Move over, Chattooga River. At least for the moment, the Chattahoochee is Georgia’s hot spot for whitewater rafting—along a new course that travels right through the heart of downtown Columbus. And there’s more to this adventure than the novelty of floating past historic city mills. Check out a YouTube video called PileUp of a fifteen-boat casualty (no injuries, but about seventy people took a swim), which had nearly 140,000 views at last count. In it, a giant hydraulic called “Cut Bait” catapults amateur rafters and guides from yellow boats like rag dolls.
The course, which opened in May and cost $24 million to build, was created by blasting two textile-mill-era dams, restoring the river to its wilder natural state—with a few engineered channels and rapids thrown in just for fun. The two-and-a-half-mile ride is the longest urban whitewater course in the world.
The sole outfitter, Whitewater Express, has done a little fine-tuning since those early mash-ups. But the course still slaughters, and the day we went down, old Cut Bait bucked us out in a hot second and sent us down the Hooch in our life jackets, flailing paddles and snatching at rescue ropes. Dozens of onlookers watched the carnage, cheering and snickering from smooth boulders placed along the river for just that purpose.
However, because the course is man-made, the ride isn’t quite as threatening as it seems. There are few hazards, and after a brief plunge, swimmers pop right out into calm, easy-flowing water where most emerge with a smile.
Plus, rafters have options. Georgia Power regulates the river from a dam upstream, and customers can decide if they want to ride during low flow, when the rapids are smaller, or during high flow, when the notorious Cut Bait reaches class four-plus levels with 13,000 cubic feet of water per second (the Ocoee has 1,100), making it the largest rapid east of the Colorado. Naturally, we opted for the latter.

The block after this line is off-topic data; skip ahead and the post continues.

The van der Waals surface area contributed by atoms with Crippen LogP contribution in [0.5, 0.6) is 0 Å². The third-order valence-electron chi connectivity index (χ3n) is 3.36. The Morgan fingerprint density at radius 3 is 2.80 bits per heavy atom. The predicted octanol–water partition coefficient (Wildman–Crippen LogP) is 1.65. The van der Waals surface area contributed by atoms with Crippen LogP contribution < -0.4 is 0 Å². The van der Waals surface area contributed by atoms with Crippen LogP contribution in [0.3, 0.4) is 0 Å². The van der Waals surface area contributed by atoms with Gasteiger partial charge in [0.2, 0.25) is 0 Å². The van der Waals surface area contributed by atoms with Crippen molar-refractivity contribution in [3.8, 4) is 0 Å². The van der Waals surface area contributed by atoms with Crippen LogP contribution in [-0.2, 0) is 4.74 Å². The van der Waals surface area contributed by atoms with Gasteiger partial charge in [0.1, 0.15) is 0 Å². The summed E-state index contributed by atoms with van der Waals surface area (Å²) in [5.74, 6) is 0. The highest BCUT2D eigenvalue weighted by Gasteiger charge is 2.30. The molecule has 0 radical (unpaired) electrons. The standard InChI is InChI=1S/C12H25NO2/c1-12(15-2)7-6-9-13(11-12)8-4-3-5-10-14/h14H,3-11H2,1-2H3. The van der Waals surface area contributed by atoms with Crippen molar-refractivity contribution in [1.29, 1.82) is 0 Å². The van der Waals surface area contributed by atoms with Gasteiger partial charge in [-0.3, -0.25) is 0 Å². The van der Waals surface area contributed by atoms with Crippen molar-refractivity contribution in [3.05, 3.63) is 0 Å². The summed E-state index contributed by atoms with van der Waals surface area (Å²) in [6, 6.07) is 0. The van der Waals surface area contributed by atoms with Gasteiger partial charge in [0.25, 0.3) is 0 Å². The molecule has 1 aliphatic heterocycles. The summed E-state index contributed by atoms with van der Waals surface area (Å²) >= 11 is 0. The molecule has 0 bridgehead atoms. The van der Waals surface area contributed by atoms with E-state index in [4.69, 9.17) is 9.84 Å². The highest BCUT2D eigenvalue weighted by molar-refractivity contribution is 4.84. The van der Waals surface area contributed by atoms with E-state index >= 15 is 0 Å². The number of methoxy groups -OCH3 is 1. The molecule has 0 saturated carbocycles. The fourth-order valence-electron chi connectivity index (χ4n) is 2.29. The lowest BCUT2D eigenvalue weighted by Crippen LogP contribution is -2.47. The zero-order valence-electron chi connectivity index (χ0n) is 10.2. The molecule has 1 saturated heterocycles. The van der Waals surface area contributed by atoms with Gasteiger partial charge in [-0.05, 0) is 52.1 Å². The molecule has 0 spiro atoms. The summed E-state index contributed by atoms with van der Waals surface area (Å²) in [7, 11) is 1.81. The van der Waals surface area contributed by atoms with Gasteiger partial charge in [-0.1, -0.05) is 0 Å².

Those less inclined for a thrashing can avoid Cut Bait altogether. The river splits just before it, providing an alternative rapid, the much gentler Powerhouse. Guides take nail-biting customers to examine the rapids from an island first, and each raft chooses its course—“fish or cut bait,” as they say.
It was the river that drew us to Columbus, but other attractions impressed as well. On a drizzly afternoon, we visited the gilded Springer Opera House, a fully restored 1871 theater with opulent double balconies. Once considered the finest theater between Washington, D.C., and New Orleans, it still hosts semi-classic movies and live performances.
On a sunnier day, we strolled along the RiverWalk, a twenty-two-mile park completed in 2009. It meanders along the river and past industrial buildings turned into cool lofts.
Columbus’s fine-dining gem, Epic, is a year-old restaurant housed in an old textile mill. The place was still buzzing when we showed up at 10 p.m., clean but bedraggled from rafting, ready to enjoy seasonal dishes like a compressed watermelon salad with sugared-pecan goat cheese and pan-seared scallops over crimson lentils.
Other meals were less highbrow but did not disappoint. We hit the retro soda counter at the Dinglewood Pharmacy, open since 1918, for its specialty concoction called a scrambled dog: a chopped hot dog in chili with oyster crackers. The next day, it was Minnie’s Uptown Restaurant, a soul-food meat-and-three nestled among restored historic homes, where the server called us all “sugar” and “baby” and fed us samples from a cafeteria-style setup.
We were walking distance from Minnie’s and the river at the Rothschild-Pound House Inn, which includes a B&B in the main Victorian structure as well as several nineteenth-century shotgun cottages across the street. In the afternoon, complimentary wine and cheese appear. And at breakfast on the wraparound porch, sublime blueberry pancakes are a great way to fuel up for exploring the city.
Our writer strapped a camera to her head and hit the rapids. Watch a video of her ride!